Author Archives: austin49

Dragon Bones

I found myself fascinated recently by the concept of oracle bones, so I did a little research and found it so interesting that I couldn’t find it within myself to write a post on anything else.

The concept was not entirely foreign to me. I have had a great deal of exposure to something similar through anime/manga over the years, so the basics we already known to me. However, as is often the case with fictional portrayals, the facts weren’t quite accurate.

I was super relieved to find that they used animal bones, not human (which probably tells you just how out-there and inaccurate the stuff I had been reading was on this subject). The rest of popular anime-oriented myth follows these basics: the bones (human, and often recognizably leg, arm, or rib bones) are chanted over by a dark priest/priestess dressed in traditional flowing robes. The ceremony is elaborate, involves more chanting, occasionally requires the priest or priestess to slice a finger and dribble blood all over the place, and ends with casting the bones into the fire and examining the cracks. There is a milder variation, in which finger bones with symbols carved on them are used instead. This milder version is usually used by benign oracles, who chant over the bones, toss them, and then examine the patterns in which they fall and which symbols are facing up, in addition to which symbols land near each other. The questions addressed by such divination were often outcomes of battles, fates of key individuals, and the future of the world as a whole. I’m sure a lot could be said about what such portrayals say about the Japanese and how they perceive these traditions, but we’ll let that point rest here for the moment.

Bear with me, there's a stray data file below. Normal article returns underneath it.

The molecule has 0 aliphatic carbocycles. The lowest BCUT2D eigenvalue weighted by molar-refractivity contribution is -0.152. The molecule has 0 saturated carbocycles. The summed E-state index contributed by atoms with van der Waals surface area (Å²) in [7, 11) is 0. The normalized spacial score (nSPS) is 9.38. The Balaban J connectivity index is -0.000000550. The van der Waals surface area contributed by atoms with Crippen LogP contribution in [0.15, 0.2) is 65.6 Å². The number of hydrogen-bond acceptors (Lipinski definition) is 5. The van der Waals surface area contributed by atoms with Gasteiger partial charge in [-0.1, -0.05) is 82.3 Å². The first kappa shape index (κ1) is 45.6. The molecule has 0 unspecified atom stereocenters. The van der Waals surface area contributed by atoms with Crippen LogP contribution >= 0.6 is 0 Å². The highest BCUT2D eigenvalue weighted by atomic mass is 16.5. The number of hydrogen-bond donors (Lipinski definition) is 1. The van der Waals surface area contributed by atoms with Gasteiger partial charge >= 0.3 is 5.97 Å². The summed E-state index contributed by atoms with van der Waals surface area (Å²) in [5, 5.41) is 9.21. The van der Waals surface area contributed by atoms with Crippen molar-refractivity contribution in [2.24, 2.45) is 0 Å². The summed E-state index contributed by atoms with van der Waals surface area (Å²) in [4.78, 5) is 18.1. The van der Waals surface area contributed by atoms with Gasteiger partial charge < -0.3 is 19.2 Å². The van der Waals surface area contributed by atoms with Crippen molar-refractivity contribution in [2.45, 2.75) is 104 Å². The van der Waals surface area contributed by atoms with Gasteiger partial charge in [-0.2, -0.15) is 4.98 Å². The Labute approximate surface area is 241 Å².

Let’s take a moment to compare this depiction with what we know to be reality: a divination using tortoise or ox bones, an absence of blood sacrifice, done by priests and later by kings themselves, regarding often arbitrary things like the weather and the harvest. No black magic. No half-demons lurking in the shadows and awaiting the answer. No fate-of-the-world stuff. Bones are done one at a time and may be reused. Chanting may or may not happen, but the questions and their answers are conveniently inscribed in the bones. Compared to the fictional representation, this variation seems to be more about asking the bones rather than asking a deity through the medium of the bones (although this is purely conjecture on my part).

I also found it interesting, during research, to discover that farmers in the 1800’s, upon finding these discarded oracle bones while working their fields, dubbed them “dragon bones” and proceeded to grind them up and use them as medicine. Obviously this didn’t help cure anybody (although a psych study or two might beg to differ). But I found it interesting that people could find a piece of their own history like that, falsely attribute its origin to an otherworldly being, and destroy it for the sake of medicine. I’m sure this is not the first time something like that has happened, over the course of the world and whatnot, but still I find it mind-blowing.

African Heritage

I came across an interesting article while browsing the other day. I freely admit that I am skeptical of the source–it’s on the library website as a scholarly source, but the obvious bias and skewing of information is a little sketchy. Regardless, the article does bring up a few interesting points that I would like to discuss. I know at least one of the other posts has addressed this in part already, but please bear with me.
Essentially, the article is written to draw our attention to the African origin and element of Ancient Egyptian culture. The author is more than a little upset about Egyptians being categorized as “caucasian” back in the day due to Europe’s ethnocentric way of looking at complex civilizations, and he gets a little bit carried away in bashing that concept. I’m not sure how much of his evidence and arguments are actually legitimate, since my own knowledge on the subject is rather sparse. Regardless, he does seem to be onto something.
There is truth in what he says about depictions of Egyptians (especially deities) being painted dark colors. I was always under the impression that it was a stylistic thing–but it is possible that it was meant as a representation of darker-skinned people. Why did I have this assumption that the dark colors were stylistic? I’ve seen pictures of these drawings. I live in a diverse age, where I encounter many people of varying skintones on a daily basis. Why then would I assume, upon seeing a drawing with people painted different colors, that this detail was merely stylistic?